edie's Mission Possible Thinkathon 2019: What it taught me about sustainable business
There is a relatively new process that is shaking up the way organisations create and test new ideas - the design sprint.
Developed by Google to align teams under a shared vision with clearly defined goals and deliverables, design sprints solve problems through ideation, prototyping, and testing ideas with specifically targeted users. The acclaimed success of the framework has triggered the interest of sustainability and energy professionals alike, who are searching for tools and techniques to embed innovation into their work.
It is this design sprint model that has been embraced by edie over the past couple of years, as we seek to help our sustainability and energy members think outside of the box and identify radical new solutions to key challenges.
It began at last year’s Sustainability Leaders Forum, where edie and Cranfield University held an invitation-only workshop for some of the event’s speakers over two sessions. The purpose of that 2018 workshop was to ‘co-create the sustainable business of the future’. The session was led by a professional facilitator, and a graphic-recording partner, who was also on hand to provide visual coverage of the key points made across both workshop sessions.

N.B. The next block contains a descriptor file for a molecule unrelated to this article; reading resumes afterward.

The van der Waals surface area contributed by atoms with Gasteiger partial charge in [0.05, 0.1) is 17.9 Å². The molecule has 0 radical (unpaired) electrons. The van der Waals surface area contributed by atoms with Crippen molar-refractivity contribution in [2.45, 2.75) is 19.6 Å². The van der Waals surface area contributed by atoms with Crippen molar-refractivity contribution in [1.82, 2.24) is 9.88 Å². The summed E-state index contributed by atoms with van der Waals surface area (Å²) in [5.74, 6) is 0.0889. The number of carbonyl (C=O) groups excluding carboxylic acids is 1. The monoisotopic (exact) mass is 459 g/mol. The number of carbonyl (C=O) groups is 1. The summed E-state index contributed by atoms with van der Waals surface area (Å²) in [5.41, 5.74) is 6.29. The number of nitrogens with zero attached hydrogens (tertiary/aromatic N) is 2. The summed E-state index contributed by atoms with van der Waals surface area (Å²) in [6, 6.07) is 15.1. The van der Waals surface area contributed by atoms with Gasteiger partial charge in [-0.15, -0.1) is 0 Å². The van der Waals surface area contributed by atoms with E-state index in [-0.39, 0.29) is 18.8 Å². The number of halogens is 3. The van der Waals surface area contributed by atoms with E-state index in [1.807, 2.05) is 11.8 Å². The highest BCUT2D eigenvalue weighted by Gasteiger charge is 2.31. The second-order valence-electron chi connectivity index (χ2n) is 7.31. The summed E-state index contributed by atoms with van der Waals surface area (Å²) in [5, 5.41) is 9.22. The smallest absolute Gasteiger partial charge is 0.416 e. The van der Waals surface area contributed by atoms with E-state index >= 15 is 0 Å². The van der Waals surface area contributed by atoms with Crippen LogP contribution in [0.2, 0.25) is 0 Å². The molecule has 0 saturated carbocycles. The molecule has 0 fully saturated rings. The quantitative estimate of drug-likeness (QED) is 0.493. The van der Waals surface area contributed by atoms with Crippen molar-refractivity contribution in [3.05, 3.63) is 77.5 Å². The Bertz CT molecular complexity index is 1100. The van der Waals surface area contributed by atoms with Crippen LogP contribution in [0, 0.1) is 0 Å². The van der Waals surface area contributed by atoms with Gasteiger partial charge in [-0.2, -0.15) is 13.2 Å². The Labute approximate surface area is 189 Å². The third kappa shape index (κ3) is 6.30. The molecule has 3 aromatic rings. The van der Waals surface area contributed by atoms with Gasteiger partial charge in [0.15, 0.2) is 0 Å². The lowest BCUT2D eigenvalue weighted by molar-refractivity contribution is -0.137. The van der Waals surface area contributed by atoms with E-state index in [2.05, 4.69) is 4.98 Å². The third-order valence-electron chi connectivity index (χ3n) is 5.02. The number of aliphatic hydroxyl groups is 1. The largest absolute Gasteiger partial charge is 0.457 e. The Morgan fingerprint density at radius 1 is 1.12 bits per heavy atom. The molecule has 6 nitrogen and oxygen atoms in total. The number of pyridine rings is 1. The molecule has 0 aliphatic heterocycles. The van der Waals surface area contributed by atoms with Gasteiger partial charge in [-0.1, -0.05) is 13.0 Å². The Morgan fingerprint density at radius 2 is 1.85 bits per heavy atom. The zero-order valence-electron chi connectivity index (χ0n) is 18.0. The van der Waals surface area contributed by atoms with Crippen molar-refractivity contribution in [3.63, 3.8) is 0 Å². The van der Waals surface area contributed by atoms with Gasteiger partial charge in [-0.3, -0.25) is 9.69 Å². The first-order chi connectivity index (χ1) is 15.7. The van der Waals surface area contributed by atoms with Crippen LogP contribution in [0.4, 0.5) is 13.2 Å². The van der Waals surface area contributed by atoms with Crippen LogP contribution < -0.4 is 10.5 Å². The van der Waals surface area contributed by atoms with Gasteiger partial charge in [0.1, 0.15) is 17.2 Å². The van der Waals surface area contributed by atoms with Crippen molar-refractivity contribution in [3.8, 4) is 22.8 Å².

Participants came to the conclusion that the ‘sustainable business of 2030’ would be: caring, adaptive, circular, transparent, regenerative, working towards re-defining value, communal and local, following diverse ownership models based on shared use and experience, and thinking of people as citizens, not consumers.
So, we had built up a decent understanding of what the sustainable business of the future must look like, but how are we going to achieve that future, today?
Introducing the 2019 Thinkathon
The 2019 edition of the Sustainability Leaders Forum, which took place on 5-6 February, was all about turning ambition into action. The event offered an ideal opportunity, therefore, to revisit the design sprint process with this audience of sustainable business decision-makers – again with the support of Cranfield University.